18 April 2013
The Silk Commission
A conference was held in Cardiff on 17 April to look at the Silk Commission and how changes to the devolution settlement could affect people in Wales, including third sector organisations.
The Silk Commission is an independent body established by then Welsh secretary of state, Cheryl Gillan in 2011 to review the case for the devolution of fiscal powers and for increasing the powers of the National Assembly for Wales
In the conference, an overview was given by people working across a range of sectors – social justice, policing, transport, health, education, energy, equality and economic development – and this provided a fascinating insight into both the complexities and ambiguities of the current devolution arrangements.
The economic development spokesperson, for example, said that Wales was over-governed and under-represented, and that Cardiff Bay often made decisions that were out of sync with the views of small businesses. The social justice spokesperson said that the National Assembly for Wales had some but not all the tools at its disposal in order to fulfil its mandate for social justice. The spokesperson for equality lauded Welsh devolution for the centrality of equality in its work, citing as an example the achievement of having equal numbers of male and female Assembly Members in the second Assembly of 2003. The spokesperson for transport highlighted devolution’s complexity as, although the principle of integrated transport should be relatively straightforward, it was in practice anything but, with both Whitehall and Cardiff Bay sharing responsiblity in varying degrees for trains, buses and highways etc.
The church is probably unique as a third sector organisation in that its work is spread over a wide range of sectors. Much of this in recent years has focussed on social justice and compassion ministries such as foodbanks, Street Pastors, night shelters, debt advice centres and lunch clubs etc. With prominence being given to service delivery, many evangelical Christians have not – with a few notable exceptions – been at the forefront of agitating for constitutional change in the different areas where they have worked. There are many clear evangelical thinkers in Wales but they have not been politically mobilised en masse.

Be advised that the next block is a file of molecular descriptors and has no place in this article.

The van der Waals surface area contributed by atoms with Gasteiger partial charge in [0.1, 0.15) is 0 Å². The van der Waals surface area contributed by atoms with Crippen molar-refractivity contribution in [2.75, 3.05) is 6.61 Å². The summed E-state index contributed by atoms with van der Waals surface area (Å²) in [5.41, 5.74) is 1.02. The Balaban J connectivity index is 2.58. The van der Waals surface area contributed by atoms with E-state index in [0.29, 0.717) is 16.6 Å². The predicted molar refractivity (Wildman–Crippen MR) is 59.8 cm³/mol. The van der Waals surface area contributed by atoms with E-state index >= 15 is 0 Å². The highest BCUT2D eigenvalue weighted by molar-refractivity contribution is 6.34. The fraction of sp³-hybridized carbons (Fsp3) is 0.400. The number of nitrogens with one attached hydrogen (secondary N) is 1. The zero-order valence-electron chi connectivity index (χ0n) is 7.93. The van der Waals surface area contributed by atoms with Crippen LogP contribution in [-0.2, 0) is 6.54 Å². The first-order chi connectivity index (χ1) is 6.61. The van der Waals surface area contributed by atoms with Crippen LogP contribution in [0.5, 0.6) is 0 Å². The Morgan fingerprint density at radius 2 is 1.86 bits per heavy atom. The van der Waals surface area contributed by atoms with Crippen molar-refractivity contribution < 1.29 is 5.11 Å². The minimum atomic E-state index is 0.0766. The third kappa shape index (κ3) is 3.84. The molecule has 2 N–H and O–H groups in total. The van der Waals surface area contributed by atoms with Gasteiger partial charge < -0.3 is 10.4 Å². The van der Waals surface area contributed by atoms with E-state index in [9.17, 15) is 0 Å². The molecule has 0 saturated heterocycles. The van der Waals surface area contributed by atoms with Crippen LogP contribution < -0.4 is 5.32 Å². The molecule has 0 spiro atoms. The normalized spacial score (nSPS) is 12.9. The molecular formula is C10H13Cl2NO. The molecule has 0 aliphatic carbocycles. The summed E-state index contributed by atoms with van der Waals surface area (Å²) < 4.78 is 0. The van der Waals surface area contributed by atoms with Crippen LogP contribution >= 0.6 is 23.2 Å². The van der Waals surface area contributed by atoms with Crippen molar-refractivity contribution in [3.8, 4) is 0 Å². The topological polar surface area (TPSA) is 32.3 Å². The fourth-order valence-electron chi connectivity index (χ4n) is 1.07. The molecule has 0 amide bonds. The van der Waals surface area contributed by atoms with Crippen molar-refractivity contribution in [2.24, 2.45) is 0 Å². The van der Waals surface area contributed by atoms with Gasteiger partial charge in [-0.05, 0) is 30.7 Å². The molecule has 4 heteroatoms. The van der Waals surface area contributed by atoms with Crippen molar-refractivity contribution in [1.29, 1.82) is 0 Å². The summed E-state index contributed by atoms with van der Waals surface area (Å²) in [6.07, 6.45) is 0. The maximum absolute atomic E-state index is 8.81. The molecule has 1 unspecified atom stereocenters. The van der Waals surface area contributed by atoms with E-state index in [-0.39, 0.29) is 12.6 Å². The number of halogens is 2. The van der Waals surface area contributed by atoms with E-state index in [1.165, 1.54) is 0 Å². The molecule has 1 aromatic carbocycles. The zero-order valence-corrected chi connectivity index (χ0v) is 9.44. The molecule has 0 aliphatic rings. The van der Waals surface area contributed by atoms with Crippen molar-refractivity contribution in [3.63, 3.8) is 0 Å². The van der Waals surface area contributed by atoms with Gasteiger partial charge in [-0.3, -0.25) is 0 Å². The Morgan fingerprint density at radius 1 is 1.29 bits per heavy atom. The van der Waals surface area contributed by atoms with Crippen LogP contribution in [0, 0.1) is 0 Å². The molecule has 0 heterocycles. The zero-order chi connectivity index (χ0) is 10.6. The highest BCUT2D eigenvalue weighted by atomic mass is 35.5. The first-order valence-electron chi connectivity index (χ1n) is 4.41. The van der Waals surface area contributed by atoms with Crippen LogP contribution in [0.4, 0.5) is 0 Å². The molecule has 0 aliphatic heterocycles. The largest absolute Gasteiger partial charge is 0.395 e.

The question of how much more devolution would be good for the church is difficult to say. Certainly in general terms, devolution has brought government closer to the people and it has also provided a political culture whereby Christians can more easily achieve their aims in non-devolved areas such as human trafficking and asylum.
While the growth of compassion ministries has flourished over the past five years and seen that part of the evangelical church in Wales mobilised, EA’s current Manifesto project may see new parts of the church mobilised. The project, which is canvassing the opinions of Christians across 35 topics, will be finished in time for the next National Assembly elections. What has been noted thus far has been the number of people who have engaged with this project and the agreement across the range of subjects.